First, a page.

It's time the world supported Macron on his new law

New DelhiWritten By: Gravitas deskUpdated: Oct 31, 2020, 12:50 PM IST


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Emmanuel Macron's approach may be unconventional, even uncomfortable for some. But there seems to be no other way to deal with asymmetric assualts and repeated terror attacks

French President Emmanuel Macron wants to introduce uniform civil code in France though he hasn't explicitly used the term. But he has laid out the details. He wants the French constitution to be above religion. He wants all French citizens to be equal before the law.

In December this year, Macron's government wants to table a bill. They want to strengthen an old law. A law made in the year 1905. The law officially separated the Church and the state in France. The law established state secularism in France. They call it Laicite. It was based on two principles 

One, the neutrality of the state. And two, the freedom of religious practice. What Macron plans is to amen the second principle. He says people have the right to belong to any faith, but they should not have the right to display religious affiliation in schools or public service.
What will the new law do?

It will increase scrutiny of religious communities, their sources of funding and their association. Simply put, Macron wants to scrutinise Islamic activities in France, and rescue them from radicalism.

"It is this path that we are going to open together, that is to say, we are going to try together to build an organisation that will allow us, I hope & I believe, to build an Islam of Enlightenment in our country, that is to say, an Islam that can be at peace with the French Republic. One which respects all the rules of separation and allows all voices to be pacified. It is not the job of the State to structure Islam, but we must allow & accompany this emergence. Starting by freeing Islam in France from foreign influences," said Macron.

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The message is clear. France will not tolerate foreign funding from Islamic institutes. It will not allow foreign Islamic preachers to influence French Muslims anymore.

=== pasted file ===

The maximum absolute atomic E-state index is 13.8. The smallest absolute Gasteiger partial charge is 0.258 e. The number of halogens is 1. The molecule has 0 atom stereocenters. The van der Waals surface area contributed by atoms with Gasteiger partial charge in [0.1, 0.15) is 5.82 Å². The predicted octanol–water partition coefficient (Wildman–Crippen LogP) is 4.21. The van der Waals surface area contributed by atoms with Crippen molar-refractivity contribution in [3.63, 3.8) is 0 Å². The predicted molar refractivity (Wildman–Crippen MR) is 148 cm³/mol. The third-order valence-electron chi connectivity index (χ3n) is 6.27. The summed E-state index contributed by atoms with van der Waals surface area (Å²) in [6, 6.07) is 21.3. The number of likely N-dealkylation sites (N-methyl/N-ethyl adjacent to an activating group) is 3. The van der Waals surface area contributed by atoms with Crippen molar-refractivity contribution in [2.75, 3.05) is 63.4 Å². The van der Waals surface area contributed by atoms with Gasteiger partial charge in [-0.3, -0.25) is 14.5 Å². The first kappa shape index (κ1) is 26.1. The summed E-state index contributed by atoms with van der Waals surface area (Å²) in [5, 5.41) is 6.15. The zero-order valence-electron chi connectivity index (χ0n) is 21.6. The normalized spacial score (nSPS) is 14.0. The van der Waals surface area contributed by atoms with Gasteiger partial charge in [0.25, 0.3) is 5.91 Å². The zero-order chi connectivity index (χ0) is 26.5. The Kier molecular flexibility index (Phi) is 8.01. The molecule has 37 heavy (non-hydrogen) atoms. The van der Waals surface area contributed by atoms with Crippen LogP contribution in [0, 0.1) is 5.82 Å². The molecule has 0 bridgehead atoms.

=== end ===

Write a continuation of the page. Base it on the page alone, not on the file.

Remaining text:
Why does France need these new rules?

Because there are fears that a section of French Muslims is being exposed to radical Islam. The dangerous brand of Islam is being imported and financed from abroad. Right now, France is said to have 300 'detached Imams' from abroad. They have no link to the French Republic. They are recruited by French mosques. These are foreigners filling vacancies in France. At least half of them, 150 Imams are said to be from Turkey. They may or may not understand French secularism.

 Macron government wants to keep a check on what they are preaching. They should explain why the Turkish President is making so much noise.
The implications of the new French law are not limited to Turkey. They extend to the whole world. Because secular democracies world over are witnessing this clash. The clash between religious law and the constitution. So if France can make the constitution prevail over religion, it sets a precedent. Something that other countries can refer to and follow.

Countries like India. In India, the government is committed to introducing a uniform civil code. One law for all religions. Equal status to all citizens. If a liberal, centrist western leader like Macron can justify a uniform civil code of sorts, so can India. So can countries like Norway and Sweden. They have both sheltered and given citizenship to Muslim immigrants. Now they are struggling.

They are witnessing a cultural conflict, a clash of local laws with religious laws.

Last month, we saw riots after members of a far-right group set a copy of the Quran on Fire. This truly is a clash between Islamophobia and Islamofascism. Can France strike the balance? Can in rein in radicalism without giving in to Xenophobia?

Emmanuel Macron's approach may be unconventional, even uncomfortable for some. But there seems to be no other way to deal with asymmetric assualts and repeated terror attacks. It is time the world acknowledged this, supported Macron instead of playing politics over his law.